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post #9 of 16 Old 06-22-2008, 10:23 PM
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My horse has a very nice thick tail. I usually just pull out the sticks/leaves etc that get stuck in it. I brush it occasionally but only very carefully so I don't rip out all the hairs!

I guess its best not to brush the horse's tail every day as this will damage it and it will take ages to regrow. But I don't see how it can damage the tail too much so long as you do it gently and not too often.

When I bestride him, I soar, I am a hawk: he trots the air; the earth sings when he touches it; the basest horn of his hoof is more musical than the pipe of Hermes. ~William Shakespeare
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post #10 of 16 Old 06-23-2008, 02:43 AM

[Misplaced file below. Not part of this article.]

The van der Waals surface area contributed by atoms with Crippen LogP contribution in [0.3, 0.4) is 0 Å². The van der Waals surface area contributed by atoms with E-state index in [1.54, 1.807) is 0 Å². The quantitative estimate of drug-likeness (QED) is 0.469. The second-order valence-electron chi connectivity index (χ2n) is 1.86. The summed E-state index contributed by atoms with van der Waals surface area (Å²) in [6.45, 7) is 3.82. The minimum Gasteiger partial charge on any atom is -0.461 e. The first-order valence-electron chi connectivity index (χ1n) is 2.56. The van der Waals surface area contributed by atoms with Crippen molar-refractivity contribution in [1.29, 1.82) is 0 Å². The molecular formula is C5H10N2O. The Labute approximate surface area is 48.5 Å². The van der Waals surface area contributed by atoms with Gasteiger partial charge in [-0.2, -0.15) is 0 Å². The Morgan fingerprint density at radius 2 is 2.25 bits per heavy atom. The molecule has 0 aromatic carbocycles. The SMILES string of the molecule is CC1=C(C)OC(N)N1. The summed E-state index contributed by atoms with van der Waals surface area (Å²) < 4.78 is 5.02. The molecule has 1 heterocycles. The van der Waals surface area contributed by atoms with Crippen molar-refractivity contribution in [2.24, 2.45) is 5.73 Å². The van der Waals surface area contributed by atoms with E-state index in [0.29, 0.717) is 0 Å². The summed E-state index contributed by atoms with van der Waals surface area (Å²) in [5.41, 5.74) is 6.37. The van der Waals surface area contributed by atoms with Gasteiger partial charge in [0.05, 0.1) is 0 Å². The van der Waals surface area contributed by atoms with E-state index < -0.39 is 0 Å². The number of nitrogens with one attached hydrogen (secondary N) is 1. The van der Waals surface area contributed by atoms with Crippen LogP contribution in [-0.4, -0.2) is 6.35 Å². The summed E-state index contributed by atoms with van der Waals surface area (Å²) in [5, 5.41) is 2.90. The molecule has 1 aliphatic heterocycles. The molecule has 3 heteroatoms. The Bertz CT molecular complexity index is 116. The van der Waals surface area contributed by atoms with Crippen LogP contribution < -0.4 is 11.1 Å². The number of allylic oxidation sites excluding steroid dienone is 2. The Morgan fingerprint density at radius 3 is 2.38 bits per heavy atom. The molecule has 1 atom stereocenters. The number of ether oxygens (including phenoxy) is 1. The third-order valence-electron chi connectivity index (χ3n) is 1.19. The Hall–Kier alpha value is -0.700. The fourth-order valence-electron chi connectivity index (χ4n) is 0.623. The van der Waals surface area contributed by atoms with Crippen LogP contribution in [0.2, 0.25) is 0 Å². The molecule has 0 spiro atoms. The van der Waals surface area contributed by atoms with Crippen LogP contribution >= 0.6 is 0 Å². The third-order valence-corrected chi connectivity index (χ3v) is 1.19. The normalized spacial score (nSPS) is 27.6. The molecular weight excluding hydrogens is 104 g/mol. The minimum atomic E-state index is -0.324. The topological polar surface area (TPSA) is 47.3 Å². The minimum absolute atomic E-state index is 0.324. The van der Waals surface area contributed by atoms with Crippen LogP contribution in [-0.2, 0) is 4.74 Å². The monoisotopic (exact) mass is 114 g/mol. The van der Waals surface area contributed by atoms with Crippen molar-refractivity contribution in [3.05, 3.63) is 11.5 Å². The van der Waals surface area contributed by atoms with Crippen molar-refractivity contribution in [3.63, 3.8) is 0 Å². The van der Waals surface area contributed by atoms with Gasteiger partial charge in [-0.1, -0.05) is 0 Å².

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I brush Hoove's, with a pin brush. I start at the bottom with a small piece, and then slowly add more hair to it as it smooths out. I don't tend to get a lot of hair out of him, but I keep it pretty tangle-free so the brush just slicks through. His tail is almost to the ground, and I really don't seem to be impacting it's density much. I do stand behind him, but I know him pretty well. We have long sessions out in the pasture of me leaning against his backend with my head on his butt and take naps.

But as it was said, it's a person preference. It seems to also depend on the horse's hair quality...Hoove has really thick hair, so he doesn't seem to lose a lot of hair from it...but if it seemed he did, I probably wouldn't brush him as often.

"Sit tall in the saddle, hold your head up high. Keep your eyes fixed where the trail meets the sky. And live like you ain't afraid to die...don't be scared, jut enjoy the ride." - Chris LeDoux